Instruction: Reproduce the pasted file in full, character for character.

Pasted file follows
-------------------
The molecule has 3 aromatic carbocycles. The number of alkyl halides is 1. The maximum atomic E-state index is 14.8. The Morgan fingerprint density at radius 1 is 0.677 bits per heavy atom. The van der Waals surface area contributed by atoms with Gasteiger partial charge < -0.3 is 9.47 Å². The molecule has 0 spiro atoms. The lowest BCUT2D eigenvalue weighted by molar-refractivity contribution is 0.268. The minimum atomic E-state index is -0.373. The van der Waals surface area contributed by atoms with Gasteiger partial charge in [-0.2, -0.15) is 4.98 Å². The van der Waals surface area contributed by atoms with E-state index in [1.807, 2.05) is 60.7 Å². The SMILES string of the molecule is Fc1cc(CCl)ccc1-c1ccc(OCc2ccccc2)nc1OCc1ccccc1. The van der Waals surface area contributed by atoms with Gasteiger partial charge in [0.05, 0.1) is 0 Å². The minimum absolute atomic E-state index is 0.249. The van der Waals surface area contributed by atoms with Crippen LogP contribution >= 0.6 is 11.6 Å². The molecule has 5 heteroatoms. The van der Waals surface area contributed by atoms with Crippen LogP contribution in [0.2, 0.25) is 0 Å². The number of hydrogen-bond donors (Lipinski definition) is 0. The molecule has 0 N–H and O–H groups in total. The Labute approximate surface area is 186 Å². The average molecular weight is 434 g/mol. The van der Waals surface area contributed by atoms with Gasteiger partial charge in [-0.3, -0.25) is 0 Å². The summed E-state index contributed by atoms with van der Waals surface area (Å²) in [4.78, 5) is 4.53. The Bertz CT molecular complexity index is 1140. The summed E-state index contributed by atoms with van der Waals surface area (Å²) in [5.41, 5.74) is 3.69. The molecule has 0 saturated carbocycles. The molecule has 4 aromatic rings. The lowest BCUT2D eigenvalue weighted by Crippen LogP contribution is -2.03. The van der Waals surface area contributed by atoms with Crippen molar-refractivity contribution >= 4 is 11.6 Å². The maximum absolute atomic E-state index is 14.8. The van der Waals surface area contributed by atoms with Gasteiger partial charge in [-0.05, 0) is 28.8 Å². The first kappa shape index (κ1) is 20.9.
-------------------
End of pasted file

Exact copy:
The molecule has 3 aromatic carbocycles. The number of alkyl halides is 1. The maximum atomic E-state index is 14.8. The Morgan fingerprint density at radius 1 is 0.677 bits per heavy atom. The van der Waals surface area contributed by atoms with Gasteiger partial charge < -0.3 is 9.47 Å². The molecule has 0 spiro atoms. The lowest BCUT2D eigenvalue weighted by molar-refractivity contribution is 0.268. The minimum atomic E-state index is -0.373. The van der Waals surface area contributed by atoms with Gasteiger partial charge in [-0.2, -0.15) is 4.98 Å². The van der Waals surface area contributed by atoms with E-state index in [1.807, 2.05) is 60.7 Å². The SMILES string of the molecule is Fc1cc(CCl)ccc1-c1ccc(OCc2ccccc2)nc1OCc1ccccc1. The van der Waals surface area contributed by atoms with Gasteiger partial charge in [0.05, 0.1) is 0 Å². The minimum absolute atomic E-state index is 0.249. The van der Waals surface area contributed by atoms with Crippen LogP contribution >= 0.6 is 11.6 Å². The molecule has 5 heteroatoms. The van der Waals surface area contributed by atoms with Crippen LogP contribution in [0.2, 0.25) is 0 Å². The number of hydrogen-bond donors (Lipinski definition) is 0. The molecule has 0 N–H and O–H groups in total. The Labute approximate surface area is 186 Å². The average molecular weight is 434 g/mol. The van der Waals surface area contributed by atoms with Gasteiger partial charge in [-0.3, -0.25) is 0 Å². The summed E-state index contributed by atoms with van der Waals surface area (Å²) in [4.78, 5) is 4.53. The Bertz CT molecular complexity index is 1140. The summed E-state index contributed by atoms with van der Waals surface area (Å²) in [5.41, 5.74) is 3.69. The molecule has 0 saturated carbocycles. The molecule has 4 aromatic rings. The lowest BCUT2D eigenvalue weighted by Crippen LogP contribution is -2.03. The van der Waals surface area contributed by atoms with Crippen molar-refractivity contribution >= 4 is 11.6 Å². The maximum absolute atomic E-state index is 14.8. The van der Waals surface area contributed by atoms with Gasteiger partial charge in [-0.05, 0) is 28.8 Å². The first kappa shape index (κ1) is 20.9.